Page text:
Although the U.S. marked its national parks centennial in 2016, the end of celebratory free passes hasn't kept visitors from flooding into Utah's Zion National Park, some 160 miles from Salt Lake City.
Park officials report that while winter is usually the slow season at Zion, the 2016-2017 winter is seeing so many travelers coming to the park that there have been traffic backups on the road leading into the site. The Associated Press reports that Zion is set to hit four million visitors in 2016 (final numbers are being tallied now), and that some cars have been exempted from the $30-per-vehicle park fee in order to speed up the queue and keep it from spilling over into the nearby town of Springdale.
Currently, the park is staffed from 9 a.m. to midnight every day year round, but in the past Zion relied on the less-busy times of year to balance out the summer high season. Employees at Zion, like at other national parks, often have second jobs during the months when parks are closed or get fewer visitors, and the unexpected tourism bump has sent staff members into a tailspin. "[Winter] used to be a time to breathe, regroup, and rehire," park ranger John Marciano told the AP. "Many of the park rangers have different positions. We are stretched so thin we have to rotate positions."
While more tourism, and the money that comes with the additional visitors, seems like it would be a good thing, over-visiting can have its downsides. As the sixth most-visited national park in the United States, Zion has seen its visitor numbers rise a whopping 35 percent over the past decade. The park, which is famed for its rocky red landscape, including Angels Landing, a rock about 1,500 feet above the Virgin River, is a hugely popular photography site.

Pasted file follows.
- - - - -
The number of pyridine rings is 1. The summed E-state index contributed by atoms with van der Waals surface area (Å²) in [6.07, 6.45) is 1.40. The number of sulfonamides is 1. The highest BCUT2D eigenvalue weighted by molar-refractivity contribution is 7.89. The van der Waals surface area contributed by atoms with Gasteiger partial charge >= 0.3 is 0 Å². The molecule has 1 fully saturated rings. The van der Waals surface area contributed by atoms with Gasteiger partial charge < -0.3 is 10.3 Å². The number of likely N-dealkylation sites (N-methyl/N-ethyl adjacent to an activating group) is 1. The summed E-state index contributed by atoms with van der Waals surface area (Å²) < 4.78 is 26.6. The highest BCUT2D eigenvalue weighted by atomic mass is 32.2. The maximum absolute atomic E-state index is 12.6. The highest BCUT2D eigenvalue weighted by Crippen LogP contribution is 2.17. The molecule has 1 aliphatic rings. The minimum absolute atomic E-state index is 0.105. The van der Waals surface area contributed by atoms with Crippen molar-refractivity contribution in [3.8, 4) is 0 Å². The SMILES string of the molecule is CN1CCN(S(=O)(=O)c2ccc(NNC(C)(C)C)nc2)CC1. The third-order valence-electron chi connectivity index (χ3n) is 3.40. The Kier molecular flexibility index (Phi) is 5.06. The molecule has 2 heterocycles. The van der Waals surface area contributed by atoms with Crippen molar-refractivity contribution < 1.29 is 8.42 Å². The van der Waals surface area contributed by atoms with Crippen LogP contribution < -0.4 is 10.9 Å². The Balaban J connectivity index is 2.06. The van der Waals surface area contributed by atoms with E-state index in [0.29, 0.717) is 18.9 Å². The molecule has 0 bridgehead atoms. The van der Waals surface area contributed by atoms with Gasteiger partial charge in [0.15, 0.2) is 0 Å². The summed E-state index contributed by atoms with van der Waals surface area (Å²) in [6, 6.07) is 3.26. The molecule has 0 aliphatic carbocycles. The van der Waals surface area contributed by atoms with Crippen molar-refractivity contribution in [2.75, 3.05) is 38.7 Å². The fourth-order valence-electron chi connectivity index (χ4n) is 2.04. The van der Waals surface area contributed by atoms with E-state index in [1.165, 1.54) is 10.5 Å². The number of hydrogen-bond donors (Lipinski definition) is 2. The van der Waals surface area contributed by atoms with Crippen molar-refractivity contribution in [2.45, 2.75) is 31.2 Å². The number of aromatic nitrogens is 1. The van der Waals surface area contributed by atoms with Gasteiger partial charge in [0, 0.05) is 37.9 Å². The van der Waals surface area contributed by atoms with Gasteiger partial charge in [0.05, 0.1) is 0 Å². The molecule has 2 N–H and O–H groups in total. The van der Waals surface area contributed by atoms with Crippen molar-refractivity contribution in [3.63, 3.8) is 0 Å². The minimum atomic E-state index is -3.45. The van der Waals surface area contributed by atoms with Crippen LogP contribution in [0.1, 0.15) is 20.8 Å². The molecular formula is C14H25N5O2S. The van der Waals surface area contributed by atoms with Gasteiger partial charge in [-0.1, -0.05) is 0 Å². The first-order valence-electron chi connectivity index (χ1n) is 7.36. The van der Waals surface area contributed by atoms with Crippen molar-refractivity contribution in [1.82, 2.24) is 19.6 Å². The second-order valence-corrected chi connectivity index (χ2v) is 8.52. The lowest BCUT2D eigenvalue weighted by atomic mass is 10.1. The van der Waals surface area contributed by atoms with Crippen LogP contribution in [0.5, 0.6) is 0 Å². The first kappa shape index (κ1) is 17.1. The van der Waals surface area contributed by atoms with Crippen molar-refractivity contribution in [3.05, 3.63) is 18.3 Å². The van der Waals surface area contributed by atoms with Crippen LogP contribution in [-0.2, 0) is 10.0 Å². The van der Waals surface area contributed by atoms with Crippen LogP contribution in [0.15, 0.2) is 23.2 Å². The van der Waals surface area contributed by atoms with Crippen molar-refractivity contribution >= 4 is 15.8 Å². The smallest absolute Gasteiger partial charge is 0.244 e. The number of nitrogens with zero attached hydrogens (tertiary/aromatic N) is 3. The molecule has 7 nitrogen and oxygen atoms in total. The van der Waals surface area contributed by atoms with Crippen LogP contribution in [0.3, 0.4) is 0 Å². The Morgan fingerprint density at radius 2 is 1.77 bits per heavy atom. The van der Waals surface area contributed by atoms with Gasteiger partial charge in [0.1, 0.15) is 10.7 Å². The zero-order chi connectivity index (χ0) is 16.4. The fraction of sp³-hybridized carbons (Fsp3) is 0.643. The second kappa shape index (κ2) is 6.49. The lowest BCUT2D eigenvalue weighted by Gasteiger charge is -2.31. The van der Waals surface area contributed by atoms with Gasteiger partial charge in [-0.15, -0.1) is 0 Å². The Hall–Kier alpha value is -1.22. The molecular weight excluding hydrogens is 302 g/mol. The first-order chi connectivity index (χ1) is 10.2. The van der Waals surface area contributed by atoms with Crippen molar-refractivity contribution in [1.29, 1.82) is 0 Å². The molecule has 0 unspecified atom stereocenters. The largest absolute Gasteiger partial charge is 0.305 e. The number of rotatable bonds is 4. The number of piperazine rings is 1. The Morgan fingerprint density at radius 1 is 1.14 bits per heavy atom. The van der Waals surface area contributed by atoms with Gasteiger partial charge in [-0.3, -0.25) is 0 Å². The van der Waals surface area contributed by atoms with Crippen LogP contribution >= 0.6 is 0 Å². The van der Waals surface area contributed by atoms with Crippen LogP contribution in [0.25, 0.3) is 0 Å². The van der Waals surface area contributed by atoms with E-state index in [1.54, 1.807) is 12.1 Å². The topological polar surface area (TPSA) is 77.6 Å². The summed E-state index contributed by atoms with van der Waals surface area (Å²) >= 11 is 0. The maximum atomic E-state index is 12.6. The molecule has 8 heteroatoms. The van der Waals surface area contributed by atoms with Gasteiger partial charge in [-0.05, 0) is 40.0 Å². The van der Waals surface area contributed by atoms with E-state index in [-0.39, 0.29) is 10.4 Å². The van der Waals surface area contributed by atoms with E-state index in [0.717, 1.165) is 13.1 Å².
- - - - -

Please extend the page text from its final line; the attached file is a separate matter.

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The four million visitors and the resulting eight million feet have caused erosion along the park's hiking paths, and guest facilities like bathrooms and campgrounds are "overwhelmed." Zion National Park's officials have discussed some preliminary measures for restricting tourism, but a park spokeswoman said that the solution would likely be "a lot of little things." Those "little things" could include timed entries, limiting the number of people permitted to camp overnight, and implementing a soil-fortification program.
Zion officials will present their plan to prevent overcrowding and protect the soil in the park by 2018, so stay tuned.